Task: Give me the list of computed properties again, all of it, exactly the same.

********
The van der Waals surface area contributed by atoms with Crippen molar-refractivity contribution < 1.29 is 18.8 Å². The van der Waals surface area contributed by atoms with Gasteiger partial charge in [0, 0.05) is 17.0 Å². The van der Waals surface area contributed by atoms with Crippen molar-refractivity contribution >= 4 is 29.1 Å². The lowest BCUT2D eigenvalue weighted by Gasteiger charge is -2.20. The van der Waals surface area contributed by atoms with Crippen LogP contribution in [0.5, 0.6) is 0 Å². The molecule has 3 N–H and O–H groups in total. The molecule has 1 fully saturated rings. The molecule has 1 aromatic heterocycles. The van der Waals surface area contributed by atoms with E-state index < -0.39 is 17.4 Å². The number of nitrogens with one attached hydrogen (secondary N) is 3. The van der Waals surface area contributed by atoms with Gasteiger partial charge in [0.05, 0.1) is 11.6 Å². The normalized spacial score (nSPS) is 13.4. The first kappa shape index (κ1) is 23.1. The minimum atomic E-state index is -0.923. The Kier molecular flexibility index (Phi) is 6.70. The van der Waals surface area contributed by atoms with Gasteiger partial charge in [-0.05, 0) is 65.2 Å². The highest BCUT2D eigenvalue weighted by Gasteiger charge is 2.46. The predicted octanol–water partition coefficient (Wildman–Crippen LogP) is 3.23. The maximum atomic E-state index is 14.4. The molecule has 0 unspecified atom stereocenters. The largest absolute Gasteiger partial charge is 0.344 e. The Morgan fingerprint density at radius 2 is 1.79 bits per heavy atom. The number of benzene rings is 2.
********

The van der Waals surface area contributed by atoms with Crippen molar-refractivity contribution < 1.29 is 18.8 Å². The van der Waals surface area contributed by atoms with Gasteiger partial charge in [0, 0.05) is 17.0 Å². The van der Waals surface area contributed by atoms with Crippen molar-refractivity contribution >= 4 is 29.1 Å². The lowest BCUT2D eigenvalue weighted by Gasteiger charge is -2.20. The van der Waals surface area contributed by atoms with Crippen LogP contribution in [0.5, 0.6) is 0 Å². The molecule has 3 N–H and O–H groups in total. The molecule has 1 fully saturated rings. The molecule has 1 aromatic heterocycles. The van der Waals surface area contributed by atoms with E-state index < -0.39 is 17.4 Å². The number of nitrogens with one attached hydrogen (secondary N) is 3. The van der Waals surface area contributed by atoms with Gasteiger partial charge in [0.05, 0.1) is 11.6 Å². The normalized spacial score (nSPS) is 13.4. The first kappa shape index (κ1) is 23.1. The minimum atomic E-state index is -0.923. The Kier molecular flexibility index (Phi) is 6.70. The van der Waals surface area contributed by atoms with Gasteiger partial charge in [-0.05, 0) is 65.2 Å². The highest BCUT2D eigenvalue weighted by Gasteiger charge is 2.46. The predicted octanol–water partition coefficient (Wildman–Crippen LogP) is 3.23. The maximum atomic E-state index is 14.4. The molecule has 0 unspecified atom stereocenters. The largest absolute Gasteiger partial charge is 0.344 e. The Morgan fingerprint density at radius 2 is 1.79 bits per heavy atom. The number of benzene rings is 2.